Dominican Republic Revenues
Sources: The Library of Congress Country Studies; CIA World Factbook
The core of the government's fiscal problems lay on the revenue side. Starting in 1970, revenues, as a percentage of GDP, steadily declined. These revenues hit a low in 1982, as the result of generous tax exemptions for industry. Many economists criticized the role of fiscal exemptions in the island's industrialization because the government thereby forfeited badly needed revenues in favor of job creation. In 1983 the government introduced a 6-percent value-added tax and initiated a number of ad hoc taxes on international trade, licensing, luxury items, and foreign exchange transactions. These new taxes, however, did not make up for the loss of revenue that had resulted from the low rates of taxation on income and business profits.
A fundamental feature of the nation's tax system was the low level of taxes on income and profits. In 1985 income taxes represented only 0.6 percent of GDP, well below the average of 2 percent of GDP for all developing countries. Furthermore, the income tax was effectively regressive because it utilized a flat rate and allowed numerous exemptions. Most new corporations, generally the most dynamic, benefited from at least one of the many fiscal incentives, and these enterprises therefore added little to the public coffers. In 1987 taxes on income and profits accounted for 19 percent of total tax revenue. Because of the political strength of the local and the foreign business communities, major reforms in this section of the tax law were unlikely (see Interest Groups , ch. 4).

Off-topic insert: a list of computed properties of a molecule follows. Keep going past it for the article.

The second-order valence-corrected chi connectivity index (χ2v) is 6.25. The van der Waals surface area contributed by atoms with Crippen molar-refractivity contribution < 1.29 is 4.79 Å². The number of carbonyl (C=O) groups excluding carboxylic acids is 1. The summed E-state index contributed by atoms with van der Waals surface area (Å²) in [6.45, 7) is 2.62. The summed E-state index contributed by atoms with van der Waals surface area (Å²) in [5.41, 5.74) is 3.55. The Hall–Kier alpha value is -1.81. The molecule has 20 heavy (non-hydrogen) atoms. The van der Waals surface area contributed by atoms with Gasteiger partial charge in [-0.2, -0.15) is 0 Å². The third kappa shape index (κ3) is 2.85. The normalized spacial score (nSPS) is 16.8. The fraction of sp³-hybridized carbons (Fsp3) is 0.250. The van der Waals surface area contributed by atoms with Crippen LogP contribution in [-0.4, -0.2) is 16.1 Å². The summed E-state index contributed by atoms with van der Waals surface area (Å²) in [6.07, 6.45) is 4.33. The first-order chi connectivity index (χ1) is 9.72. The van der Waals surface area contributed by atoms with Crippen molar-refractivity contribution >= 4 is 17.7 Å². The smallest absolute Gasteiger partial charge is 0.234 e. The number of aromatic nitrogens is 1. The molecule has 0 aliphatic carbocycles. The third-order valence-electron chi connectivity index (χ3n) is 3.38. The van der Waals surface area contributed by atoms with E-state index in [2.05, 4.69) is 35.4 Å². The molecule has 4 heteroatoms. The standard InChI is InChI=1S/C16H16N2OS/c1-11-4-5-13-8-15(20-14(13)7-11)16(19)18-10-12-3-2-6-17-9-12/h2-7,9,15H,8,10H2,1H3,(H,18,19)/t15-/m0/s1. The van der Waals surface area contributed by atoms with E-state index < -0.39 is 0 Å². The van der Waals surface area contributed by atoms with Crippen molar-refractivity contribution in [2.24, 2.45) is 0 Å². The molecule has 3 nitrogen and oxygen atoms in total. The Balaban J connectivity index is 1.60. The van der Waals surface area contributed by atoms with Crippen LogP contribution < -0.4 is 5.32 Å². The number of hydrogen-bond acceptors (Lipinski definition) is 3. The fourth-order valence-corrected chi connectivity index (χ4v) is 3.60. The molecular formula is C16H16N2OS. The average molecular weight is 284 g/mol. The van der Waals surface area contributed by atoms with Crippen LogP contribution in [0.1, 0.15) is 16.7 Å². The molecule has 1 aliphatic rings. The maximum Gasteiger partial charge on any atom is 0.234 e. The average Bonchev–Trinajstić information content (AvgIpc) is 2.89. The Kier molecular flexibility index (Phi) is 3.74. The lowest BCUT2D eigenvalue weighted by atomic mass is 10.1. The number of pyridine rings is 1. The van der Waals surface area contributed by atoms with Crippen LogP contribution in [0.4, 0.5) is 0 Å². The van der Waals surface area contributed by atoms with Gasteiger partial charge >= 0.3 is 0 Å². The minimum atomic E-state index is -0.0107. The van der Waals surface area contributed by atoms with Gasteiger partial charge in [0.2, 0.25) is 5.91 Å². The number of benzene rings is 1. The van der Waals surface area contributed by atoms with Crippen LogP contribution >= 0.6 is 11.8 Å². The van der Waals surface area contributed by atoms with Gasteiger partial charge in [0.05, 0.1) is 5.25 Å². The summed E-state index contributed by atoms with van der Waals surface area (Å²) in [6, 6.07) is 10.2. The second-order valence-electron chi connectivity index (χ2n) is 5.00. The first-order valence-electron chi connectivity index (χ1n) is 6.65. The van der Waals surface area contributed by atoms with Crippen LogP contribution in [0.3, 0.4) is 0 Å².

In addition to personal and corporate income taxes, goods and services and international trade were also taxed. Taxes on goods and services equalled 36 percent of all taxes in 1987, whereas those on international trade had reached 43 percent, a relatively high share. Steep import tariffs and export taxes on principal commodities constituted the bulk of taxes on trade. Dominican authorities found taxes on imports and exports far easier to legislate and to collect than domestic taxes, despite the fact that they created numerous economic disincentives. Non-tax revenues, such as government income from property and other equity, provided 12 percent of total revenues in 1987.
Data as of December 1989
NOTE: The information regarding Dominican Republic on this page is re-published from The Library of Congress Country Studies and the CIA World Factbook. No claims are made regarding the accuracy of Dominican Republic Revenues information contained here. All suggestions for corrections of any errors about Dominican Republic Revenues should be addressed to the Library of Congress and the CIA.